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Eric Holm – Andøya

Ambient music doesn’t always have to be floating textures, light atmospheres and healing synths, it can be gnarly and visceral. That’s the route Eric Holm has trodden to create his snowy debut opus Andøya for Bristol’s Subtext label. As the story goes, Subtext Recordings released ‘two seminal 12″s’ by industrial grime pioneers Vex’d in 2004 and 2005 – the Pop Pop / Canyon and Lion / Ghost 12”s – and then disappeared. Since Paul Jebanasam reignited the label in 2011 it’s by and large become home to the music of Emptyset and Roly Porter, the latter one half of Vex’d.

Cynthia Millar who plays the ondes Martenot – an early electronic musical instrument from the 1920s that sounds similar to a Theremin – is the only other name to appear on the label, making the introduction of Eric Holm all the more interesting. But before diving into the music, it’s a good idea to understand where this record is coming from. Some quick Googling reveals Andøya is the northernmost island in the Vesterålen archipelago, situated about 300 kilometres inside the Arctic Circle. This alone provides a pretty distinct gauge of the record’s temperament: not only does it appear on the same label as Emptyset, it takes inspiration from one of the coldest and most remote places on earth.

Eric Holm - Andøya
Eric Holm
Subtext Recordings
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The cover art shows a lone figure standing up to his shins in snow at the base of a power line in the middle of a freezing, but beautiful nowhere (photography by Emptyset’s James Ginzburg). So even before the needle touches the record, themes of Andøya – solitude, coldness, the dark, electrical power, wild landscapes – are as clear as a northern Norwegian night. Holm’s apparent influences are similar to what inspired Scott Morgan to make the Sketches Of New Brighton LP as Loscil for Kranky in 2012. New Brighton, a small park overlooking Vancouver Harbour, is described by Morgan in several interviews as “a strangely natural yet unnatural setting,” and because of its nearby ironworks and bridges it’s where he says nature meets industry.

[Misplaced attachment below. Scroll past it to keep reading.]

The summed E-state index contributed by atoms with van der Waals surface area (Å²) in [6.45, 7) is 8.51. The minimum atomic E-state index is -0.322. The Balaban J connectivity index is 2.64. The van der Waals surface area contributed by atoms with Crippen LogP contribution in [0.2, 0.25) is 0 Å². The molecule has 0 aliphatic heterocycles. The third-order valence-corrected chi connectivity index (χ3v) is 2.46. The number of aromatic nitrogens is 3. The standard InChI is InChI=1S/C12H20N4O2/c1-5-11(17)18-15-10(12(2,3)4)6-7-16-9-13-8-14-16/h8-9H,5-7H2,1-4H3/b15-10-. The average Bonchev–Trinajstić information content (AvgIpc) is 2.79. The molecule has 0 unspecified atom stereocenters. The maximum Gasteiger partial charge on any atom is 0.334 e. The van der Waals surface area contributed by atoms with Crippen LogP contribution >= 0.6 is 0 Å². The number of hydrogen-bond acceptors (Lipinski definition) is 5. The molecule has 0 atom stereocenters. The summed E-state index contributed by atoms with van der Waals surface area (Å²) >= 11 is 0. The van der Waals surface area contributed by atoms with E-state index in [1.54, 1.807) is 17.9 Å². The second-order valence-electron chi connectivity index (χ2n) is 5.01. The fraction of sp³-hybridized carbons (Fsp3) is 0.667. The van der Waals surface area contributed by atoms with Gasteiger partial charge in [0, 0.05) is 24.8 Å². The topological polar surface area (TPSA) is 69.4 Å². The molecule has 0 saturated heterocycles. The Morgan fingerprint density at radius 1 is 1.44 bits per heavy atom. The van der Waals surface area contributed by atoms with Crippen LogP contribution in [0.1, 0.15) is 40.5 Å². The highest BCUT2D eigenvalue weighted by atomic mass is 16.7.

This paints a picture of what parts of the Vesterålen archipelago may also be like, but using the soundscapes of Holm’s album as a fundamental reference, I can’t help but feel Andøya is more rugged and unforgiving in its isolation than New Brighton. Beats can be heard throughout Andøya but they’re not drums that sound like they’ve been drawn in or sequenced to an arrangement. Instead they’re irregular pulses of low end frequencies or syncopated tribal knocking that sway in and out of a loose time signature (if one’s there) that’s made all the more convoluted by the sound of cold machinery being knocked, sparks, and the pressure rhythms of seething white noise being choked or released.

For the album’s more ambient works, “Stave”, “Ase” and “Hoyvika” are the best examples of Holm’s ability to weave uncouth and thunderous sounds into a steam of textural mist – and the growls and electric bites of charged static that dwell within it. It’s powerful listening that’s not as dominating as the Emptyset, nor is it as industrial or effervescent as Roly Porter’s work. Holm’s style veers away from a noise or power electronics tag, landing his music either side of what Subtext has released so far, thus falling into place perfectly.

James Manning


A1. Måtinden
A2. Stave
A3. Åse
B1. Kvastinden
B2. Høyvika